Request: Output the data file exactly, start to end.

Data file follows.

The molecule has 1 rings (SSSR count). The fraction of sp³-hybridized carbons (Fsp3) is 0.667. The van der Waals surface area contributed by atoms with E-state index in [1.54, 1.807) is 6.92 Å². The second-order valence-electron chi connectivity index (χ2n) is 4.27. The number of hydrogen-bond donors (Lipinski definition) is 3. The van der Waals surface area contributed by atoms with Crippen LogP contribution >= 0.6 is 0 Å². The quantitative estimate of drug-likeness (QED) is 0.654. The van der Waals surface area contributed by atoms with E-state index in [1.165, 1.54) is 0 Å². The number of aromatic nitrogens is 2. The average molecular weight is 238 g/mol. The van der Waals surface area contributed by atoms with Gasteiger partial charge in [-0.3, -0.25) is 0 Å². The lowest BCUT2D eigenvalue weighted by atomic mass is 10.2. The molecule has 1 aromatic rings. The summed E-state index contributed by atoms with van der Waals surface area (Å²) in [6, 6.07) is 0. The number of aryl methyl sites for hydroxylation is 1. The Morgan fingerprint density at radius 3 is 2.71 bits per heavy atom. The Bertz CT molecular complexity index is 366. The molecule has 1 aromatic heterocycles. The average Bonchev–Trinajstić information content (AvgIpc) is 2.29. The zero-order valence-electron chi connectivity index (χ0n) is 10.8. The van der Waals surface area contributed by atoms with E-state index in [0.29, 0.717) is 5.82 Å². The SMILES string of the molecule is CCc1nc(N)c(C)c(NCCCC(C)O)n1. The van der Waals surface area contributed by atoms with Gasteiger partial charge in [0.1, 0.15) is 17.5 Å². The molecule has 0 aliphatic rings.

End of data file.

The molecule has 1 rings (SSSR count). The fraction of sp³-hybridized carbons (Fsp3) is 0.667. The van der Waals surface area contributed by atoms with E-state index in [1.54, 1.807) is 6.92 Å². The second-order valence-electron chi connectivity index (χ2n) is 4.27. The number of hydrogen-bond donors (Lipinski definition) is 3. The van der Waals surface area contributed by atoms with Crippen LogP contribution >= 0.6 is 0 Å². The quantitative estimate of drug-likeness (QED) is 0.654. The van der Waals surface area contributed by atoms with E-state index in [1.165, 1.54) is 0 Å². The number of aromatic nitrogens is 2. The average molecular weight is 238 g/mol. The van der Waals surface area contributed by atoms with Gasteiger partial charge in [-0.3, -0.25) is 0 Å². The lowest BCUT2D eigenvalue weighted by atomic mass is 10.2. The molecule has 1 aromatic rings. The summed E-state index contributed by atoms with van der Waals surface area (Å²) in [6, 6.07) is 0. The number of aryl methyl sites for hydroxylation is 1. The Morgan fingerprint density at radius 3 is 2.71 bits per heavy atom. The Bertz CT molecular complexity index is 366. The molecule has 1 aromatic heterocycles. The average Bonchev–Trinajstić information content (AvgIpc) is 2.29. The zero-order valence-electron chi connectivity index (χ0n) is 10.8. The van der Waals surface area contributed by atoms with E-state index in [0.29, 0.717) is 5.82 Å². The SMILES string of the molecule is CCc1nc(N)c(C)c(NCCCC(C)O)n1. The van der Waals surface area contributed by atoms with Gasteiger partial charge in [0.1, 0.15) is 17.5 Å². The molecule has 0 aliphatic rings.